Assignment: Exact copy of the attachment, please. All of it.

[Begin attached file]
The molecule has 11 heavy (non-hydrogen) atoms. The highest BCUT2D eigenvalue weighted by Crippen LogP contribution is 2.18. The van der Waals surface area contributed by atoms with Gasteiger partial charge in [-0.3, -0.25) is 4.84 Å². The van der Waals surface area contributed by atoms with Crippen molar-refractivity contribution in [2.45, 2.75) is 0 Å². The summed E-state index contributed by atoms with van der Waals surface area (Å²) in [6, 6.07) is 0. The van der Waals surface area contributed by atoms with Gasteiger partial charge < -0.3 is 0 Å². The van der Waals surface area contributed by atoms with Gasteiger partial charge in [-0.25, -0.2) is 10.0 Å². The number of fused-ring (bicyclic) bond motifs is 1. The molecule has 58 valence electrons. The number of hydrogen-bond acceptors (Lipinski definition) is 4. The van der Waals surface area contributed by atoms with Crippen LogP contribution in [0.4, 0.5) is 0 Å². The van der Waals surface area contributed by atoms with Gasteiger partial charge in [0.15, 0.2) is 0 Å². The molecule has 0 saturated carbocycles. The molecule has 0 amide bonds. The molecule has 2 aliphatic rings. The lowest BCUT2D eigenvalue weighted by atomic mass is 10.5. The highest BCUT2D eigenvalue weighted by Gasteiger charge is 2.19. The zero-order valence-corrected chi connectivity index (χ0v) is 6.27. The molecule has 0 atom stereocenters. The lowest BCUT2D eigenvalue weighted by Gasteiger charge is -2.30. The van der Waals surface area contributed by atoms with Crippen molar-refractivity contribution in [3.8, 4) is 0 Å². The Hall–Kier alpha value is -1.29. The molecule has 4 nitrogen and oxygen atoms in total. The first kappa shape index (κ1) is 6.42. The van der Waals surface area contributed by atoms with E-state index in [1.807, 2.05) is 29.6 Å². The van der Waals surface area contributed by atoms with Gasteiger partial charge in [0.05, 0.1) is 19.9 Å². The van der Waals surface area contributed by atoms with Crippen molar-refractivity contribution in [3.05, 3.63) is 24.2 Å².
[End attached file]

The molecule has 11 heavy (non-hydrogen) atoms. The highest BCUT2D eigenvalue weighted by Crippen LogP contribution is 2.18. The van der Waals surface area contributed by atoms with Gasteiger partial charge in [-0.3, -0.25) is 4.84 Å². The van der Waals surface area contributed by atoms with Crippen molar-refractivity contribution in [2.45, 2.75) is 0 Å². The summed E-state index contributed by atoms with van der Waals surface area (Å²) in [6, 6.07) is 0. The van der Waals surface area contributed by atoms with Gasteiger partial charge < -0.3 is 0 Å². The van der Waals surface area contributed by atoms with Gasteiger partial charge in [-0.25, -0.2) is 10.0 Å². The number of fused-ring (bicyclic) bond motifs is 1. The molecule has 58 valence electrons. The number of hydrogen-bond acceptors (Lipinski definition) is 4. The van der Waals surface area contributed by atoms with Crippen LogP contribution in [0.4, 0.5) is 0 Å². The van der Waals surface area contributed by atoms with Gasteiger partial charge in [0.15, 0.2) is 0 Å². The molecule has 0 saturated carbocycles. The molecule has 0 amide bonds. The molecule has 2 aliphatic rings. The lowest BCUT2D eigenvalue weighted by atomic mass is 10.5. The highest BCUT2D eigenvalue weighted by Gasteiger charge is 2.19. The zero-order valence-corrected chi connectivity index (χ0v) is 6.27. The molecule has 0 atom stereocenters. The lowest BCUT2D eigenvalue weighted by Gasteiger charge is -2.30. The van der Waals surface area contributed by atoms with Crippen molar-refractivity contribution in [3.8, 4) is 0 Å². The Hall–Kier alpha value is -1.29. The molecule has 4 nitrogen and oxygen atoms in total. The first kappa shape index (κ1) is 6.42. The van der Waals surface area contributed by atoms with E-state index in [1.807, 2.05) is 29.6 Å². The van der Waals surface area contributed by atoms with Gasteiger partial charge in [0.05, 0.1) is 19.9 Å². The van der Waals surface area contributed by atoms with Crippen molar-refractivity contribution in [3.05, 3.63) is 24.2 Å².